Education Sunday, 2016
Sermon: Leicester Cathedral
1 Tim 1: 12-17
An atheist was walking through the woods. ‘What majestic trees!’ ‘What powerful rivers!’ ‘What beautiful animals,’ he said to himself. As he was walking alongside the river, he heard a loud rustling in the bushes behind him. He turned to look, and he saw a 7 foot grizzly bear charging towards him. He ran as fast as he could up the path. He looked over his shoulder & saw that the bear was closing in on him. He kept running hard. He looked over his shoulder again, & the bear was even closer. He tripped & fell on the ground. He rolled over to pick himself up but saw that the bear was right on top of him, reaching for him with his left paw & raising his right paw to strike him. At that instant the Atheist cried out, ‘Oh my God! Help me.’ Time Stopped. The bear froze. The forest was silent. As a bright light shone upon the fallen man, a voice came thundering out of the sky. ‘You deny my existence for all these years, teach others I don’t exist and even credit creation to cosmic accident.’ ‘Do you really expect me to help you out of this predicament? ‘Or, am I to count you as a believer?’ The atheist looked directly into the light & said, ‘It would be hypocritical of me to suddenly ask you to treat me as a Christian now, but perhaps you could make the Bear a Christian?’ ‘Very Well,’ said the voice. The light went out. The sounds of the forest resumed. And the bear dropped his right paw, brought both paws together, bowed his head & spoke: ‘Lord for what I am about to receive ….’
There has been a lot about education in the news this week. That is not all together unusual. We are an anxious society; we are anxious about the future and so we are anxious about our children and the world they will inherit from us and what they will make of it. It is also good displacement activity to talk about ‘education’. Our anxiety can be transferred neatly on to teachers and we can absolve ourselves of all blame. We can blame ‘education’ when what we really mean is the society we have created, the families we are and the people who nurture children.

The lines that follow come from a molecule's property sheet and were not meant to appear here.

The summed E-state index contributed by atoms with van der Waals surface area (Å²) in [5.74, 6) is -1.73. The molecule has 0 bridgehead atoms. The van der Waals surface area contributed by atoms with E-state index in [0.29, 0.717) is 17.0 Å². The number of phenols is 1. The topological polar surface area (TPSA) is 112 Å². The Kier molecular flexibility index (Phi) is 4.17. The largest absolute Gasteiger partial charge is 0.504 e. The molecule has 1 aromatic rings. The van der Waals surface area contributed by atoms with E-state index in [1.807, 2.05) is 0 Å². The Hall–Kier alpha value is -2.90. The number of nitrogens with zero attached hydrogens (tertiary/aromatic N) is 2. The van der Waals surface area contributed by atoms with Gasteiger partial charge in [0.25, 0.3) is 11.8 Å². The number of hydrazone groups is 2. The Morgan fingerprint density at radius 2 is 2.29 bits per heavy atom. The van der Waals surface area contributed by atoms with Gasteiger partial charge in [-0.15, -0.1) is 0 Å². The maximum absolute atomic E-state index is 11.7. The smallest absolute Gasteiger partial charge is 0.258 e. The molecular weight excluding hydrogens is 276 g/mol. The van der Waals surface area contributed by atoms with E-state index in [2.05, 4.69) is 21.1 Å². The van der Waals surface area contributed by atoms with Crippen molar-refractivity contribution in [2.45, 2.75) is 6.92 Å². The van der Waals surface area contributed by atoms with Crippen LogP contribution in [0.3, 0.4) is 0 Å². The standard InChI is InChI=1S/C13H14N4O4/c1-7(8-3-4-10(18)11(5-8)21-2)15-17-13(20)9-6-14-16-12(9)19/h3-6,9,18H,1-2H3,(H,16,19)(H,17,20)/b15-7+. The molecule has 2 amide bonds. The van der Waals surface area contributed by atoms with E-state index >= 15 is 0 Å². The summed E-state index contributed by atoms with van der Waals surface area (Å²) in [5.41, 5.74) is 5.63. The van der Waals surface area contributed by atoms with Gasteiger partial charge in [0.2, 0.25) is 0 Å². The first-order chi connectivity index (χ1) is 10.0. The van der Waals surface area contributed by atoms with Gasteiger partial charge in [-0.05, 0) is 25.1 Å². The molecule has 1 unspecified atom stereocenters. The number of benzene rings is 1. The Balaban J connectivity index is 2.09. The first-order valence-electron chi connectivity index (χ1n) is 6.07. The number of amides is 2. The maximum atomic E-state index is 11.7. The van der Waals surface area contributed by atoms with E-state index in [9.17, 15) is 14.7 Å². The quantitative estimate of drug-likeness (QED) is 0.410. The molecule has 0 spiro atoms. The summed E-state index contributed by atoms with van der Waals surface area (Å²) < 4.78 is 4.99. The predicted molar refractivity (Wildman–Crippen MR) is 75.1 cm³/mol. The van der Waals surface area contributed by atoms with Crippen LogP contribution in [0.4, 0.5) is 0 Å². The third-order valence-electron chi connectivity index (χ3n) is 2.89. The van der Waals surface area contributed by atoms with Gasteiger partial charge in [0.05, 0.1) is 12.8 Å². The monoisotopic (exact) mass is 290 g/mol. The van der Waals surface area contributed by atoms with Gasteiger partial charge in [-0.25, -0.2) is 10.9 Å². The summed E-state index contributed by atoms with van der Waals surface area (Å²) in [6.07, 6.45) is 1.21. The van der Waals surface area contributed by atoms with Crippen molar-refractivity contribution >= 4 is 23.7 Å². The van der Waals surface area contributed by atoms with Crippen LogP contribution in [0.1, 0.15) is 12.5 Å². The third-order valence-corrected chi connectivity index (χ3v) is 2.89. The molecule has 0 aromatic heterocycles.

It takes a village to raise a child, Hilary Clinton famously quoted, but only the village school is to blame when things are not as we would have liked them to be.
I have been involved in education as a teacher for almost all of my adult life, and have also been a school chaplain, inspector and Governor. Like most teachers when asked why I came into education I would say something like ‘to make a difference’. There is something in us that believes that what happens in schools, what happens in classrooms can change pupils’ lives. Films like Goodbye, Mr Chips or the Dead Poets Society, full of romantic visions of education reinforce that view. Many of us have stories to tell of powerful figures in our childhoods and adolescence who inspired us. When asked about school, many adults will talk about particular teachers and ascribe their life choices to the love of a subject displayed by one teacher.
But the predominant model in our education system is at odds with that romantic view. It is utilitarian. It is about producing workers, economic units who will be productive and competitive in the work place. At least that’s what we say.
But there are, as we know, huge problems about this.
Today’s first reading has Moses at the top of the mountain. He has had the vision of God and he now has to go down to the people who have gone astray.
Today is Education Sunday. What is our vision for Education? What do we think it is for? How should it do what we think it should do? How do what schools do fit with what we think are the responsibilities of parents?